In his important recent book Schroeder proposes a Humean theory of reasons that he calls hypotheticalism. His rigourous account of the weight of reasons is crucial to his theory, both as an element of the theory and constituting his defence to powerful standard objections to Humean theories of reasons. In this paper I examine that rigourous account and show it to face problems of vacuity and consonance. There are technical resources that may be brought to bear on the problem of (...) vacuity but implementation is not simple and philosophical motivation a further difficulty. Even supposing vacuity is fixed, the problems of consonance bring to light a different obstruction lying in Schroeder’s path. There is a difference between the general weighing of reasons and the context specificity of the correct placing of weight on them in deliberation and this difference cannot be fixed by the resources in the account. For these reasons we are still waiting for a plausible Humean theory of reasons. (shrink)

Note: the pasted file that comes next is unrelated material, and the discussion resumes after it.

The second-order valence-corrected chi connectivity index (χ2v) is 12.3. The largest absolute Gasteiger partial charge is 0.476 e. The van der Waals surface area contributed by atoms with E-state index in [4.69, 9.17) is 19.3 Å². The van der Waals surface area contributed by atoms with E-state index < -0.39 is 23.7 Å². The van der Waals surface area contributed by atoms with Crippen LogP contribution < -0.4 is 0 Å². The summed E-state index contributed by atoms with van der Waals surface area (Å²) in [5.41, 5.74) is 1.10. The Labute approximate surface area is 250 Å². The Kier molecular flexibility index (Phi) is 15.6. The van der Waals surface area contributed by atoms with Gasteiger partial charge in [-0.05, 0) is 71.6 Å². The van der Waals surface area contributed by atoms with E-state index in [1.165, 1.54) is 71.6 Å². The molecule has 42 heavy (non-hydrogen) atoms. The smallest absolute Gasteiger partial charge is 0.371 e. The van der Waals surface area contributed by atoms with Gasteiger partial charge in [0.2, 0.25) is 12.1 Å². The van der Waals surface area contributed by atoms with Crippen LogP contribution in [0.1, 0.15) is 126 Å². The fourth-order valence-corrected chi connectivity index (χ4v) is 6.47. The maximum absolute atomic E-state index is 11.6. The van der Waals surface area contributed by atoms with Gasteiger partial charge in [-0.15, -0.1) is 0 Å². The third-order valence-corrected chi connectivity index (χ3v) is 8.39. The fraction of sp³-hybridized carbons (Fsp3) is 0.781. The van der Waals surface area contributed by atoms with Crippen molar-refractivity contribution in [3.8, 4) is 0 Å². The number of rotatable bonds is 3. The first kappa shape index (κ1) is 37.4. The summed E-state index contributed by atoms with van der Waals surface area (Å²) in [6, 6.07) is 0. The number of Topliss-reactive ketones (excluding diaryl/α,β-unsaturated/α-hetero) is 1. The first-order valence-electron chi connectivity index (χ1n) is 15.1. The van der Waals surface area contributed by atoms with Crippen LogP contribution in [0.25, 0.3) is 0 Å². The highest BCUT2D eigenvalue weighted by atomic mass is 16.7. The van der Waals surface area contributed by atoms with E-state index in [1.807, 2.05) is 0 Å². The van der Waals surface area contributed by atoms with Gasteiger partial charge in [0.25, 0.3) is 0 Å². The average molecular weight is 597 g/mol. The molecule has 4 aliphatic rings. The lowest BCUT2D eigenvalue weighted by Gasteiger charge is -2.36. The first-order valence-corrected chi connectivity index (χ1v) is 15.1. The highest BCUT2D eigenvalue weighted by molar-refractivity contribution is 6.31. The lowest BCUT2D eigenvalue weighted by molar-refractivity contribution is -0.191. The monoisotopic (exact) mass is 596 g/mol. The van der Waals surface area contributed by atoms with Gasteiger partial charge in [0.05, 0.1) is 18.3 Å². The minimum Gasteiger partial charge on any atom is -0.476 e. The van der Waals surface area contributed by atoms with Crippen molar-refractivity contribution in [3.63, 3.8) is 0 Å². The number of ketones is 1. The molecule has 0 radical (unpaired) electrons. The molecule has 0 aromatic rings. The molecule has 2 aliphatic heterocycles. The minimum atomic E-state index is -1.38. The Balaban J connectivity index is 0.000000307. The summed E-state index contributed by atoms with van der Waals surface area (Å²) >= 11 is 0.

A fundamental claim associated with parallel distributed processing theories of cognition is that knowledge is coded in a distributed manner in mind and brain. This approach rejects the claim that knowledge is coded in a localist fashion, with words, objects, and simple concepts, that is, coded with their own dedicated representations. One of the putative advantages of this approach is that the theories are biologically plausible. Indeed, advocates of the PDP approach often highlight the close parallels between distributed representations learned (...) in connectionist models and neural coding in brain and often dismiss localist theories as biologically implausible. The author reviews a range a data that strongly challenge this claim and shows that localist models provide a better account of single-cell recording studies. The author also contrast local and alternative distributed coding schemes and argues that common rejection of grandmother cell theories in neuroscience is due to a misunderstanding about how localist models behave. The author concludes that the localist representations embedded in theories of perception and cognition are consistent with neuroscience; biology only calls into question the distributed representations often learned in PDP models. (shrink)